Red chile and pork tamales

In honor of the holidays, a beloved recipe for one of my required holiday undertakings.  Adapted from a recipe I found long ago in Martha Stewart Magazine–but I have served them proudly to anyone who loves The Real Thing and have been mightily praised, so you’ll find them authentically wonderful.

Be warned–this is a time consuming process. Start early.  It is also very difficult to do the first step without a blender.  I once used a very small coffee grinder out of desperation, but I wouldn’t recommend it.

RED CHILE AND PORK TAMALESTamales

1 package dried corn husks (6 oz)

For the filling:
6-8 dried New Mexico red chiles
3 cloves garlic, peeled and chopped
1/2 tsp black pepper
1/4 tsp ground cumin
1- 1/2 cups water
1 T olive oil
1 lb pork shoulder, cut into stew size pieces
1 tsp salt

For the batter
5 oz lard
1 tsp baking powder
1 tsp salt
1- 3/4 cups masa harina mixed with 1 cup + 2 T hot water, cooled to room temperature
2/3 cup fresh chicken stock

1. In a large container, place the corn husks and cover with hot water.  Put a plate or something on top, or they’ll float and won’t be reconstituted when you need them.  Soak for an hour.

2. To make the filling, break off the top of the chiles and shake out the seeds.  Tear each one into four or five pieces, and put them into the jar of a blender.  Add garlic, pepper, cumin, and water, and blend into a smooth puree. 

Sear the pork quickly in a medium sized heavy saucepot, then pour the chile mixture over it, add another 1-1/2 cups water, and salt.  Simmer until pork is tender and the sauce is thick, about an hour.  Shred the meat into the sauce and set aside.

3. While the meat is simmer, prepare the masa.  In a bowl, mix the lard, baking powder, and salt. Beat until the mixture is very light, then add half the masa harina mixture and half the chicken stock, beat well, and add the rest of masa and stock.   Beat until very fluffy.   Refrigerate until ready to use.

4.  Assemble the tamales.  It will be easiest if you have a fairly large surface to work on–if not a counter, use the kitchen table.  Before you begin, tear one or two of the corn husks into thin strips for tying the tamales.

     Line up the corn husks, masa, and filling in a row.  Traditionally, this is done by a row of women, but you can do it yourself with patience and a lot of good music on the Ipod.  (Breaks to dance are definitely good for your shoulders!)

     This is my method:

Put the corn husk on a dry cup towel with the pointed end at the bottom, and dry with another towel.  Scoop about a 1/4 cup or a little less into the center of the husk and smooth with a large spoon to a depth of about 1/4 inch, leaving about a 1/2 inch all around the edges. 

Spoon a line of meat into the center of the masa, top to bottom (if you think of the way you like to eat tamales, meat in every bite is important).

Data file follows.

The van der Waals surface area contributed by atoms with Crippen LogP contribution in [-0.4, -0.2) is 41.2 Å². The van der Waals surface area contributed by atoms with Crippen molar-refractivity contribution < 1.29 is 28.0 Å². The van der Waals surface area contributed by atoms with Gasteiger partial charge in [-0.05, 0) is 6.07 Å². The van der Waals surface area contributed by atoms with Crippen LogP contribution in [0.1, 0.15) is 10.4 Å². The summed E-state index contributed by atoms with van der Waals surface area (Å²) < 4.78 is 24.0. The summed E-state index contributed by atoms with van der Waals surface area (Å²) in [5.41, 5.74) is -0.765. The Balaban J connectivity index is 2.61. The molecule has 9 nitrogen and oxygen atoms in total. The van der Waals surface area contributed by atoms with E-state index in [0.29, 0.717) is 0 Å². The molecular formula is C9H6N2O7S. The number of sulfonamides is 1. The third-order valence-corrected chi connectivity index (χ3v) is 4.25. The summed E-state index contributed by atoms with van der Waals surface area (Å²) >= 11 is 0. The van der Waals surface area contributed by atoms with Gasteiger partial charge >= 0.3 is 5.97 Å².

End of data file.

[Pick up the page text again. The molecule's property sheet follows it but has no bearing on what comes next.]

Pull the sides of the husk to the center, and let the masa meet inside, then roll the husk around the filling until it feels nicely dense but not too tight.  Fold the bottom point up and tie it in place with one of the husk strips you tore earlier.   Tie another one around the top, about an inch down.

Repeat.

To cook, put the tamales, open side up, into the steamer, and steam for about an hour to an hour and 15 minutes.  You’ll know they’re finished when the husk pulls away from the batter cleanly.

Makes about a dozen tamales, so feel free to double it.

Variations:  are endless.  Use your imagination.  I absolutely adore plain, simple, traditional tamales like this, but I love to play with them, too.  I’m still experimenting with vegetarian forms, and CR will slay dragons for the duck and cherry version. 

I’d love to hear of any you’ve tried!

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4 thoughts on “Red chile and pork tamales

  1. You are amazing. But I can’t believe you make tamales by yourself! It seems horribly wrong. The last time I did it there were four women plus my grandpa, who was a little out of it by that time, but could still fold OK. Plus I think we got the masa ready to go from a panaderia. We did make four or five dozen, though, which I think is key given how time-consuming they are and how quickly they can get eaten!

    I love two veggie versions – one is cheese and green chile (by which I mean, what you put in the middle is an unmelted piece of cheese and a fat strip of green chile), and sweet tamales, which have nothing in the middle and are just masa sweetened with sugar, spices, and raisins. MMM.

  2. I know, I know. It should be a big crowd of people, but that’s the downside of living away from the main body of family.

    The green chile version is very similar to one I am planning to try. And the raisins sound very good.

  3. Yeah! This recipe worked great! Thanks Barbara we really enjoyed our dinner of tamales, green chile and rice….Yummo!

  4. Donna, glad it worked out for you. I think I’ve come up with a really spectacular vegetarian tamale. If it works out as well as I think, I’ll post.

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